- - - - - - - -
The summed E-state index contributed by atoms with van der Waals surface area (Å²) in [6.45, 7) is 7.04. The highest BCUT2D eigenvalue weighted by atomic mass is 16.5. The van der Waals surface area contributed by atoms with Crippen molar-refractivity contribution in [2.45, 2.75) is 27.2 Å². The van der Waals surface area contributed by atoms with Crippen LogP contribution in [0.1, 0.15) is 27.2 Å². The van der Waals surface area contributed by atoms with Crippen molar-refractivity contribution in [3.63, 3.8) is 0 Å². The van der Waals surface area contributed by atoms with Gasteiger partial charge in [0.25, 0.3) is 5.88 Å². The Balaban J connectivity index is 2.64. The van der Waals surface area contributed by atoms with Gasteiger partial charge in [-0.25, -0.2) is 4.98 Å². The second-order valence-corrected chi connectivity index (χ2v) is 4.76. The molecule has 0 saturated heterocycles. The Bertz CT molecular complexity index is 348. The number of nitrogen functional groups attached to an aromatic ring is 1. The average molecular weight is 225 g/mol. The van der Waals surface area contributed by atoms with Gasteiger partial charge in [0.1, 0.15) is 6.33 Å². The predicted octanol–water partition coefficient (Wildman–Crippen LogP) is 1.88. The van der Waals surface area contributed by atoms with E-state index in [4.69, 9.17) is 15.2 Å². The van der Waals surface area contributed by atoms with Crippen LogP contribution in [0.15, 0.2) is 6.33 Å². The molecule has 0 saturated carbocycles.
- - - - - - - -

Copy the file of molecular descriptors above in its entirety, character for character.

The summed E-state index contributed by atoms with van der Waals surface area (Å²) in [6.45, 7) is 7.04. The highest BCUT2D eigenvalue weighted by atomic mass is 16.5. The van der Waals surface area contributed by atoms with Crippen molar-refractivity contribution in [2.45, 2.75) is 27.2 Å². The van der Waals surface area contributed by atoms with Crippen LogP contribution in [0.1, 0.15) is 27.2 Å². The van der Waals surface area contributed by atoms with Crippen molar-refractivity contribution in [3.63, 3.8) is 0 Å². The van der Waals surface area contributed by atoms with Gasteiger partial charge in [0.25, 0.3) is 5.88 Å². The Balaban J connectivity index is 2.64. The van der Waals surface area contributed by atoms with Gasteiger partial charge in [-0.25, -0.2) is 4.98 Å². The second-order valence-corrected chi connectivity index (χ2v) is 4.76. The molecule has 0 saturated heterocycles. The Bertz CT molecular complexity index is 348. The number of nitrogen functional groups attached to an aromatic ring is 1. The average molecular weight is 225 g/mol. The van der Waals surface area contributed by atoms with Gasteiger partial charge in [0.1, 0.15) is 6.33 Å². The predicted octanol–water partition coefficient (Wildman–Crippen LogP) is 1.88. The van der Waals surface area contributed by atoms with E-state index in [4.69, 9.17) is 15.2 Å². The van der Waals surface area contributed by atoms with Crippen LogP contribution in [0.15, 0.2) is 6.33 Å². The molecule has 0 saturated carbocycles.